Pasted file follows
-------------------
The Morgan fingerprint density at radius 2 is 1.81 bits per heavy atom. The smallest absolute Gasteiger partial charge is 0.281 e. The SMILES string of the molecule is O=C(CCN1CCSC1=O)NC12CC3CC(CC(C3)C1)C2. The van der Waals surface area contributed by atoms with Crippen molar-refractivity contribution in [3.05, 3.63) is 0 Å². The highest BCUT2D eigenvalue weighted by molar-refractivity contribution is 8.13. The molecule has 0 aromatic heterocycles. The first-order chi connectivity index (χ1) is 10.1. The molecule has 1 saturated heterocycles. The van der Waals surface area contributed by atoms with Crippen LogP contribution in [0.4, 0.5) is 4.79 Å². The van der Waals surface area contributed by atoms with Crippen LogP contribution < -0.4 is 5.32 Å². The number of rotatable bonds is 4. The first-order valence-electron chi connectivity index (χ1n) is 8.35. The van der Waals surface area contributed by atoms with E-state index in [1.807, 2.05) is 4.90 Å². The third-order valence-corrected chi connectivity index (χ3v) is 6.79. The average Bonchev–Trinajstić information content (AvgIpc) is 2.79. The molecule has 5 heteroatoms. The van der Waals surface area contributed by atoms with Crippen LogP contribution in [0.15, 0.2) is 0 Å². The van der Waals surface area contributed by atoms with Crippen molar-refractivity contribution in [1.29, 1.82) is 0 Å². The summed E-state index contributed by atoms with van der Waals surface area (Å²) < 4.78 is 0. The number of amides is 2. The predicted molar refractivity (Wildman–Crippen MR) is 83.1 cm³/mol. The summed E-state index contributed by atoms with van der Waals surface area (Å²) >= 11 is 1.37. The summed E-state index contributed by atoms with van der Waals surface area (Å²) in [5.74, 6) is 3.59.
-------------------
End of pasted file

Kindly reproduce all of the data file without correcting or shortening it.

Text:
The Morgan fingerprint density at radius 2 is 1.81 bits per heavy atom. The smallest absolute Gasteiger partial charge is 0.281 e. The SMILES string of the molecule is O=C(CCN1CCSC1=O)NC12CC3CC(CC(C3)C1)C2. The van der Waals surface area contributed by atoms with Crippen molar-refractivity contribution in [3.05, 3.63) is 0 Å². The highest BCUT2D eigenvalue weighted by molar-refractivity contribution is 8.13. The molecule has 0 aromatic heterocycles. The first-order chi connectivity index (χ1) is 10.1. The molecule has 1 saturated heterocycles. The van der Waals surface area contributed by atoms with Crippen LogP contribution in [0.4, 0.5) is 4.79 Å². The van der Waals surface area contributed by atoms with Crippen LogP contribution < -0.4 is 5.32 Å². The number of rotatable bonds is 4. The first-order valence-electron chi connectivity index (χ1n) is 8.35. The van der Waals surface area contributed by atoms with E-state index in [1.807, 2.05) is 4.90 Å². The third-order valence-corrected chi connectivity index (χ3v) is 6.79. The average Bonchev–Trinajstić information content (AvgIpc) is 2.79. The molecule has 5 heteroatoms. The van der Waals surface area contributed by atoms with Crippen LogP contribution in [0.15, 0.2) is 0 Å². The van der Waals surface area contributed by atoms with Crippen molar-refractivity contribution in [1.29, 1.82) is 0 Å². The summed E-state index contributed by atoms with van der Waals surface area (Å²) < 4.78 is 0. The number of amides is 2. The predicted molar refractivity (Wildman–Crippen MR) is 83.1 cm³/mol. The summed E-state index contributed by atoms with van der Waals surface area (Å²) >= 11 is 1.37. The summed E-state index contributed by atoms with van der Waals surface area (Å²) in [5.74, 6) is 3.59.